And it’s totally scary; I guess that’s why the Kickstarter’s so important. For me to find the level of interest, both in terms of people supporting the project but also wanting the book, it makes me feel better going forward in this sort of mysterious land.
I just got really excited about things that I’d forgotten about. For instance, I’d shot The Roots maybe twenty years ago and one of the guys didn’t show up. I’m thinking, “Really? What’s a group picture without the full group?” I never really went back to the session because I always figured, what’s the point. But when I was sorting through my archives I found a solo picture of Questlove and I thought, “Oh this is cool!’ And I didn’t even remember taking it.”
In the book, there are maybe 72 pictures that I’ve not shown before. And that’s pretty awesome! It’s around a quarter of the book.
You mean pictures or actual whole sessions?
Oh, like, you mean stylistically?
I think it was more consistent than I would have thought. Not in terms of quality level, but as a stylistic thing. Because now I have the perspective of time. I can look back and see a sense of who I am as a photographer and what I’m drawn to. And to find pictures from the early 90’s to have something like that is really fun. But one thing is that, for some shoots, I’ve pulled different frames than I picked out back in the day, but for the most part, my editing approach is the same. There’s the gift of time. You know, when you come off a shoot, you’re generally headed towards pictures as close to what you were aiming for. Which isn’t really the ideal way to edit.
Because there are definitely better pictures that just weren’t what you were going for. And you try to do that in real time with your work, but it’s hard to because I aim for this or that and it equalled what I thought it would be. You’d like to think you have a vision. You don’t like to think that random shot on the third roll, something that just happened is the best one…
Yeah, that’s not good news, but it’s often true! And you choose the best shot and if you shot it, it’s still yours.
I was surprised by was how many tight shots I had. In the 90’s and Aughts I tended to…Something about the body just spoke more to me, so I was always just backing up and backing up to get the full expression of the body. But as I was editing for this book I was picking out a lot of pictures that are tight, and part of that has to do with I’m doing the book Now and I’m interested in tighter portraits, now.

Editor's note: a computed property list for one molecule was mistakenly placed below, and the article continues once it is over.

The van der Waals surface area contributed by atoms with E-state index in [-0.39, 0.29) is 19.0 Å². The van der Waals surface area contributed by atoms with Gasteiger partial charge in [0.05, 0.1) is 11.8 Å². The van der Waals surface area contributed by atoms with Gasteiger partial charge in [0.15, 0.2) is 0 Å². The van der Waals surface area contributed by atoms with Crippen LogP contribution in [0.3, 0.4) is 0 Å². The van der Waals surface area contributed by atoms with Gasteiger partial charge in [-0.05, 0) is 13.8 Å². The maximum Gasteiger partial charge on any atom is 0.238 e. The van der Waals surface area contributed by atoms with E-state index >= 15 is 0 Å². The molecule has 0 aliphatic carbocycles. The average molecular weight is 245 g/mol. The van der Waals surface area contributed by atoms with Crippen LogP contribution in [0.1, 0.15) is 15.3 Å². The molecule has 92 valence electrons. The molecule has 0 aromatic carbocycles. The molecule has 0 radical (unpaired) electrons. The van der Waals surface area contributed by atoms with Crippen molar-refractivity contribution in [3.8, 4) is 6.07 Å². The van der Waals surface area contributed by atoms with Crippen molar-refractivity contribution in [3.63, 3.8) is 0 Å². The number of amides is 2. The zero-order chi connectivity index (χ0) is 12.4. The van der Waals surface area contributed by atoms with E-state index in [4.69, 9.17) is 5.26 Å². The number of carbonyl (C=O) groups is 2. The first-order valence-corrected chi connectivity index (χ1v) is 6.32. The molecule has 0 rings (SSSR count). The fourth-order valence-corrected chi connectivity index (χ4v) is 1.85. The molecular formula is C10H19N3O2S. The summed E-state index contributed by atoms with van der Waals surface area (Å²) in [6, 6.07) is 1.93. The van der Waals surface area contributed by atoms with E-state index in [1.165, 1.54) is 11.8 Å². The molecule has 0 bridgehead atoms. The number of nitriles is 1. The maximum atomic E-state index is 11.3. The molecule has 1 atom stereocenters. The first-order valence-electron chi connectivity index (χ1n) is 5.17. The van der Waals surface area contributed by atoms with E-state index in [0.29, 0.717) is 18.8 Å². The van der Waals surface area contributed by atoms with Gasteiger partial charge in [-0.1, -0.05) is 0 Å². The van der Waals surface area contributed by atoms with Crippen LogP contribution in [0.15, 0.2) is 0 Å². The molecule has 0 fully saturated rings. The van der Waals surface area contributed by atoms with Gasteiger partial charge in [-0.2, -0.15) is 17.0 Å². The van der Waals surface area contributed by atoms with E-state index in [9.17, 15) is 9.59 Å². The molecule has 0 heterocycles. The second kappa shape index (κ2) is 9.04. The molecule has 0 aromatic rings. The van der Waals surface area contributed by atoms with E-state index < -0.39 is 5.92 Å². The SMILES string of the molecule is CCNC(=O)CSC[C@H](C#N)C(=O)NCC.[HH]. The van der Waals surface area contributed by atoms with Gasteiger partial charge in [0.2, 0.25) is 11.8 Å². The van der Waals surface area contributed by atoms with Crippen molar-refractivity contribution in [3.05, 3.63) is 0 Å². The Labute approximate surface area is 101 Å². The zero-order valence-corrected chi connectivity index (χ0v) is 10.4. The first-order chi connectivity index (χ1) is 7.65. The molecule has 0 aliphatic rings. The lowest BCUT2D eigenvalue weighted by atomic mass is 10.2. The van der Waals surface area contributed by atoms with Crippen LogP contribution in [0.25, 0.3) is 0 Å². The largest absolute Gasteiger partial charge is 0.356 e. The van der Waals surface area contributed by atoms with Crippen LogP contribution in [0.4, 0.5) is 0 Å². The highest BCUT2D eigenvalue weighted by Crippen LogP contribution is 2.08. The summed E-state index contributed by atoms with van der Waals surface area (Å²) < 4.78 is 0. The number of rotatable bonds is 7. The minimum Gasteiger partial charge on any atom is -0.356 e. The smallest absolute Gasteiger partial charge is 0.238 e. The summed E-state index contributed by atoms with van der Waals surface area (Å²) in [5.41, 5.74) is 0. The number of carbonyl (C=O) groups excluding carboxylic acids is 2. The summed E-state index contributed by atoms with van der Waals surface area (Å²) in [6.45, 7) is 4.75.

I think that’s partially because of the camera I’m shooting with. But also there is something very powerful about a strong face portrait. And having them, I don’t know, they used to seem kind of easy, and in a way they are easy. I mean, it’s funny, I kind of have this theory on portraits that I came up with recently and it’s that portraits are the thing that we connect to easiest. As human beings, we like to look at other human beings.
Portraits are quite powerful and we really love them but they’re also…well…whatever, obviously I’m super-biased because it’s what I do. But I think it’s one of the harder things to do in photography because you have to get…there’s a psychological aspect too, because you have this person in front of you, and the human instinct is to be social and the social thing in that moment is to do something that’s going to please that person, because you’re a nice person and why would you not? But the best pictures often come from ignoring what that person would want.
Sure. I think that’s a legitimate approach. He’s a great photographer; I have a lot of respect for him. But I also recognize that different people have different ways of getting to where they need to be.
I think I have a reputation for making people uncomfortable, and wanting to, and I think that’s overstated. I think there’s an aspect of having some level of control of the vibe on the set that I do exert, but I don’t think I’m cold on set or rude or anything, I don’t do overt things to prod people. It’s a benign dictatorship. Hahahaha.